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Brooklyn, New York, United States | Established. Jan 01, 2011 | SELF

Brooklyn, New York, United States | SELF
Established on Jan, 2011
Band Rock Folk




"Boston Globe SXSW 2014 Feature"

AUSTIN, Texas — It’s always a pleasant surprise to run into fellow Bostonians during SXSW, the annual music festival that draws tens of thousands of attendees from around the world for what seems like just as many live performances, and twice as many corporate sponsors.

These encounters have become a regular occurrence in recent years, with so many more Boston bands making the trek to Texas. Bostonians may maintain an edge on our home turf, particularly in the music scene, but drop us together into another city, and all of a sudden people you don’t talk to, and bands you might not otherwise see regularly, become a comforting, familiar anchor amid the hedonistic chaos — much like the bond among local sports fans at an away game.

That was especially true this year at the ninth annual Berklee College of Music showcase, “Boston and Beyond.” Held on Thursday of last week in Brush Square Park, adjacent to the SXSW convention center, the daytime lineup (also sponsored this year by music site and streaming radio station Vanyaland) had the added bonus of being a sort of roll call after the horrible crash the night before a few streets over, where a drunken driver plowed into a crowd of dozens outside a show, killing two. “It’s so nice to see you today,” Jackie Indrisano, talent booker for Berklee’s venue The Red Room said to guests as they meandered into the park space. “It’s always nice to see you, but particularly today.”

Friendly faces were a welcome respite indeed. Friendly People were too, in fact. The five-piece band, who met while students at Berklee about three years ago, were about to perform along with a bill of other Boston-based and Berklee-affiliated acts like Cask Mouse and OldJack.

“We’re such a cool city. I feel like so much talent came down this year it’s almost unreal,” OldJack’s Dan Nicklin, who would host a showcase featuring Boston bands the next two days, explained as Friendly People took the stage. “It’s weird, we get so diluted at shows in Boston, so when we’re all here in one place, you realize how great it is.”

Friendly People’s easygoing, brisk, tuneful indie rock and folk, as on songs like “Friendly People” from the band’s 2012 debut, “Shake,” was the perfect early-afternoon balm if you happened to feel a little worse for wear after a week of show-hopping in the Texas sun. “Isn’t this great,” vocalist and guitarist Pat McCusker said after the show, near a large, ice-filled bucket where Massachusetts oysters were being shucked. “Now all we need are some Harpoon IPAs and it will feel like home.”

Friendly People recently released a video for its song “Hello Montana,” a live performance recorded in a Pennsylvania lake house. It’s a more aggressive vocal from McCusker, with hard-charging bass and guitar lines that stood out in the afternoon set.

McCusker, who grew up in Watertown, and guitarist Mitch Stewart met as engineering majors at Berklee in 2010 and have worked together since, although Stewart and drummer Davis Rowan’s recent move to Brooklyn has made getting together for practices more difficult of late. Colin Lee and Jeff Butcher round out the band on keys and guitars.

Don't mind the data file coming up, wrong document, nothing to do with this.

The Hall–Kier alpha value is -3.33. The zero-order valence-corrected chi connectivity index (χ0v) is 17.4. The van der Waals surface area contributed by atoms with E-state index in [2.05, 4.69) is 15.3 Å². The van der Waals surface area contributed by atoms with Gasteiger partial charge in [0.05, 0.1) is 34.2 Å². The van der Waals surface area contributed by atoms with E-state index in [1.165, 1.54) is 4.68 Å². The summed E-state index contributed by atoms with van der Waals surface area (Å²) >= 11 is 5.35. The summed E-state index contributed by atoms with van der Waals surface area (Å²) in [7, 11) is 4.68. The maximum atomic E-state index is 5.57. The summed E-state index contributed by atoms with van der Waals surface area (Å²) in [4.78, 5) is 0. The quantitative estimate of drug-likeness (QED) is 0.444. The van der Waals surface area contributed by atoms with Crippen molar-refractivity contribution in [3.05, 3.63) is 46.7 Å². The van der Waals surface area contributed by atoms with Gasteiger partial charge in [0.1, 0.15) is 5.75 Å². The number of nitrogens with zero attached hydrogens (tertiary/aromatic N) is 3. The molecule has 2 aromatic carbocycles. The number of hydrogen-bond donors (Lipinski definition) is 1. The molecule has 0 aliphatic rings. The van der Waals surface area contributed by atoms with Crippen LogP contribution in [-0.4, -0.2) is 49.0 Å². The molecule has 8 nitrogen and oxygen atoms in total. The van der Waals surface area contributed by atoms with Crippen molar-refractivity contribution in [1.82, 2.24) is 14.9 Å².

“It’s become such second nature, we try not to think about it as difficult,” Stewart says of the commute a few days later. “I’d like to say it’s definitely one of the most boring drives of all time,” McCusker jokes. “We’ve been to every stop in every exit.”

The band hasn’t returned from Austin yet, but they’re still riding high on the infectious energy of Boston camaraderie. “One of the coolest things was seeing so many Boston bands down here. Bands that we’ve all heard before, but being in Austin, it’s this really cool amplified experience,” McCusker says. They also played the next day at OldJack’s showcase. “It’s so awesome seeing all that going down at such a far-away place.”

Of course, Friendly People wouldn’t want to make that trip too often, especially as they write songs for their planned second full-length album. The band, which has about 12 songs demoed at this point, will release “Hello Montana” as a single in a couple of months. That song’s distinctive sound isn’t a mistake; they’re keen to not repeat themselves.

“It’s been quite a change since we did our last record,” Stewart says. “We had so many people collaborate on the last record. . . . Like 20 musicians helped us out with whole process. Since then we’ve become a bit smaller of a unit, a little more compact. Even though it’s not as many instruments and layers I think it’s going to pack a big punch. The songwriting has really changed and grown a lot.” That means more of a focus on reproducing their live sound on record and vice versa, McCusker adds. “We layered and layered the sound on the first one. That gave it a big sound, like a wall-of-sound sort of thing, I guess.”

One thing that will remain, he suspects, is the balance of playful, off-kilter experimentation mixed between louder, more energetic rock. “As far as aggressive versus happy, that contrast, we’re all sort of, in a sense, loopy, all over the place guys, and maybe for whatever reason we need that in our music too,’’ McCusker says.

“We don’t like limiting ourselves to one emotion. Like an aggressive in-your-face groove, but at the same time with a very optimistic message . . . that’s like the way we hang out with each other.”